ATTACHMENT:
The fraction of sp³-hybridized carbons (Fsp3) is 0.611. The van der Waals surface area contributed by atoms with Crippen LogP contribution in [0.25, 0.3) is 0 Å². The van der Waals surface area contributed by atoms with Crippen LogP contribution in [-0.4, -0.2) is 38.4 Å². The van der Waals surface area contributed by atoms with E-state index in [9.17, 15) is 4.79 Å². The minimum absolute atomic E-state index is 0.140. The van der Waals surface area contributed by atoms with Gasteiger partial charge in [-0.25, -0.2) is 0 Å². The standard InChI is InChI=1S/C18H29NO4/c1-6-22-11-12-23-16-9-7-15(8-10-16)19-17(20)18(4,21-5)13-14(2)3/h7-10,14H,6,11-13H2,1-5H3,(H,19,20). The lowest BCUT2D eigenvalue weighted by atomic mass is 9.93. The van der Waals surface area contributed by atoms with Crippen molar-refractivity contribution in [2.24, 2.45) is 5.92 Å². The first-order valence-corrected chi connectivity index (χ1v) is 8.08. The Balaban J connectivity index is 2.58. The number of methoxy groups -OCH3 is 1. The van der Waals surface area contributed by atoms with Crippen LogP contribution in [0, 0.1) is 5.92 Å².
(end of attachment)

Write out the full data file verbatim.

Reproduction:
The fraction of sp³-hybridized carbons (Fsp3) is 0.611. The van der Waals surface area contributed by atoms with Crippen LogP contribution in [0.25, 0.3) is 0 Å². The van der Waals surface area contributed by atoms with Crippen LogP contribution in [-0.4, -0.2) is 38.4 Å². The van der Waals surface area contributed by atoms with E-state index in [9.17, 15) is 4.79 Å². The minimum absolute atomic E-state index is 0.140. The van der Waals surface area contributed by atoms with Gasteiger partial charge in [-0.25, -0.2) is 0 Å². The standard InChI is InChI=1S/C18H29NO4/c1-6-22-11-12-23-16-9-7-15(8-10-16)19-17(20)18(4,21-5)13-14(2)3/h7-10,14H,6,11-13H2,1-5H3,(H,19,20). The lowest BCUT2D eigenvalue weighted by atomic mass is 9.93. The van der Waals surface area contributed by atoms with Crippen molar-refractivity contribution in [2.24, 2.45) is 5.92 Å². The first-order valence-corrected chi connectivity index (χ1v) is 8.08. The Balaban J connectivity index is 2.58. The number of methoxy groups -OCH3 is 1. The van der Waals surface area contributed by atoms with Crippen LogP contribution in [0, 0.1) is 5.92 Å².